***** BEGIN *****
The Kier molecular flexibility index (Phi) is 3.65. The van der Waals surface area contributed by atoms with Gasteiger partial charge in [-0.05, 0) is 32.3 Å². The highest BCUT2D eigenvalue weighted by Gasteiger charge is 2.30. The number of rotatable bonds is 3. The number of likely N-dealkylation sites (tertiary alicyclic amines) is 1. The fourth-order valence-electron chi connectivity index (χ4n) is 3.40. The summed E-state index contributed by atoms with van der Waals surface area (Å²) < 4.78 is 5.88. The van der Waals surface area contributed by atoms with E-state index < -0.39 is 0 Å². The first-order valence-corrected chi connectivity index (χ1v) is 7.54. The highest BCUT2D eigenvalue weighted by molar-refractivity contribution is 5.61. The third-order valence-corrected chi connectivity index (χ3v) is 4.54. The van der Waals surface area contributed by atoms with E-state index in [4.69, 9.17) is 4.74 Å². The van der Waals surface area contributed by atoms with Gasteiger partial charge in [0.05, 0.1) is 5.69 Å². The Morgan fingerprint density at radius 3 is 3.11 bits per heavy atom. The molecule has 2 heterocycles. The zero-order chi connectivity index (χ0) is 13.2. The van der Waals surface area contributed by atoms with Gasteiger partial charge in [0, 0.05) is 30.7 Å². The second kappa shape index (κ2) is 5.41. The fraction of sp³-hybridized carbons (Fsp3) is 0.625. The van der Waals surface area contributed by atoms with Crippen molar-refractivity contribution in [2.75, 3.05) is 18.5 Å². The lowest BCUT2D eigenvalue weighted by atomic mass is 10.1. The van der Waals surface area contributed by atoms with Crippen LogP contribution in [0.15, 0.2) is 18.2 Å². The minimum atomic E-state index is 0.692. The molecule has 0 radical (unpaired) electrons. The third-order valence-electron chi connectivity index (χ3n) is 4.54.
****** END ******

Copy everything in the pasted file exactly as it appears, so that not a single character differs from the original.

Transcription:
The Kier molecular flexibility index (Phi) is 3.65. The van der Waals surface area contributed by atoms with Gasteiger partial charge in [-0.05, 0) is 32.3 Å². The highest BCUT2D eigenvalue weighted by Gasteiger charge is 2.30. The number of rotatable bonds is 3. The number of likely N-dealkylation sites (tertiary alicyclic amines) is 1. The fourth-order valence-electron chi connectivity index (χ4n) is 3.40. The summed E-state index contributed by atoms with van der Waals surface area (Å²) < 4.78 is 5.88. The van der Waals surface area contributed by atoms with E-state index < -0.39 is 0 Å². The first-order valence-corrected chi connectivity index (χ1v) is 7.54. The highest BCUT2D eigenvalue weighted by molar-refractivity contribution is 5.61. The third-order valence-corrected chi connectivity index (χ3v) is 4.54. The van der Waals surface area contributed by atoms with E-state index in [4.69, 9.17) is 4.74 Å². The van der Waals surface area contributed by atoms with Gasteiger partial charge in [0.05, 0.1) is 5.69 Å². The Morgan fingerprint density at radius 3 is 3.11 bits per heavy atom. The molecule has 2 heterocycles. The zero-order chi connectivity index (χ0) is 13.2. The van der Waals surface area contributed by atoms with Gasteiger partial charge in [0, 0.05) is 30.7 Å². The second kappa shape index (κ2) is 5.41. The fraction of sp³-hybridized carbons (Fsp3) is 0.625. The van der Waals surface area contributed by atoms with Crippen molar-refractivity contribution in [2.75, 3.05) is 18.5 Å². The lowest BCUT2D eigenvalue weighted by atomic mass is 10.1. The van der Waals surface area contributed by atoms with Crippen LogP contribution in [0.15, 0.2) is 18.2 Å². The minimum atomic E-state index is 0.692. The molecule has 0 radical (unpaired) electrons. The third-order valence-electron chi connectivity index (χ3n) is 4.54.